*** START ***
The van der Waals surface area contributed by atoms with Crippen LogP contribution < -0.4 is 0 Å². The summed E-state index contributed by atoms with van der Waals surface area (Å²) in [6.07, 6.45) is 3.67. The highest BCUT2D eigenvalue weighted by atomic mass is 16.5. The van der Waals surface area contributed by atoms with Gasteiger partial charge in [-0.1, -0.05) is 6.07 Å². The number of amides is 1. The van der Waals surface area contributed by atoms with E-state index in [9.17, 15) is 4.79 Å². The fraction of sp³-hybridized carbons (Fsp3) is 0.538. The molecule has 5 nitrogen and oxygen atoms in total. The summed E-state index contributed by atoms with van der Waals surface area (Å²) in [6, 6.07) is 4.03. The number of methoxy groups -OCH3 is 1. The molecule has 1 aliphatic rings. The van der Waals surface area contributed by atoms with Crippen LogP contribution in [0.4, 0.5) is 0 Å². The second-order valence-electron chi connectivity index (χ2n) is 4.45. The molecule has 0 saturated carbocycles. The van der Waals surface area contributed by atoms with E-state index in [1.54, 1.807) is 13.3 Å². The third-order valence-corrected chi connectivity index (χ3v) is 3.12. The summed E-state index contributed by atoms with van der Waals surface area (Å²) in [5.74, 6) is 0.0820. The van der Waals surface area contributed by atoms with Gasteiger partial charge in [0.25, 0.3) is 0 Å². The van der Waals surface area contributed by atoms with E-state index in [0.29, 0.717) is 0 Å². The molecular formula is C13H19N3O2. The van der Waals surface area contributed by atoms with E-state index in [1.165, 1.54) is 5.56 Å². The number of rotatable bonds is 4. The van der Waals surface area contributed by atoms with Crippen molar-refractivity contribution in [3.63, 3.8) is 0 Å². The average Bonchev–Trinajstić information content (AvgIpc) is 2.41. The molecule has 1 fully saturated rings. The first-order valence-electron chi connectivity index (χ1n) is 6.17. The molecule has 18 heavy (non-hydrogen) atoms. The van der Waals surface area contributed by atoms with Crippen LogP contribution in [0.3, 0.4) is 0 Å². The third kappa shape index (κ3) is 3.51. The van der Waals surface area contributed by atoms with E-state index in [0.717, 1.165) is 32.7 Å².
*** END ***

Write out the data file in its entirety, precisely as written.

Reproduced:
The van der Waals surface area contributed by atoms with Crippen LogP contribution < -0.4 is 0 Å². The summed E-state index contributed by atoms with van der Waals surface area (Å²) in [6.07, 6.45) is 3.67. The highest BCUT2D eigenvalue weighted by atomic mass is 16.5. The van der Waals surface area contributed by atoms with Gasteiger partial charge in [-0.1, -0.05) is 6.07 Å². The number of amides is 1. The van der Waals surface area contributed by atoms with E-state index in [9.17, 15) is 4.79 Å². The fraction of sp³-hybridized carbons (Fsp3) is 0.538. The molecule has 5 nitrogen and oxygen atoms in total. The summed E-state index contributed by atoms with van der Waals surface area (Å²) in [6, 6.07) is 4.03. The number of methoxy groups -OCH3 is 1. The molecule has 1 aliphatic rings. The van der Waals surface area contributed by atoms with Crippen LogP contribution in [0.4, 0.5) is 0 Å². The second-order valence-electron chi connectivity index (χ2n) is 4.45. The molecule has 0 saturated carbocycles. The van der Waals surface area contributed by atoms with E-state index in [1.54, 1.807) is 13.3 Å². The third-order valence-corrected chi connectivity index (χ3v) is 3.12. The summed E-state index contributed by atoms with van der Waals surface area (Å²) in [5.74, 6) is 0.0820. The van der Waals surface area contributed by atoms with Gasteiger partial charge in [0.25, 0.3) is 0 Å². The van der Waals surface area contributed by atoms with E-state index in [0.29, 0.717) is 0 Å². The molecular formula is C13H19N3O2. The van der Waals surface area contributed by atoms with E-state index in [1.165, 1.54) is 5.56 Å². The number of rotatable bonds is 4. The van der Waals surface area contributed by atoms with Crippen molar-refractivity contribution in [3.63, 3.8) is 0 Å². The average Bonchev–Trinajstić information content (AvgIpc) is 2.41. The molecule has 1 fully saturated rings. The first-order valence-electron chi connectivity index (χ1n) is 6.17. The molecule has 18 heavy (non-hydrogen) atoms. The van der Waals surface area contributed by atoms with Crippen LogP contribution in [0.3, 0.4) is 0 Å². The third kappa shape index (κ3) is 3.51. The van der Waals surface area contributed by atoms with E-state index in [0.717, 1.165) is 32.7 Å².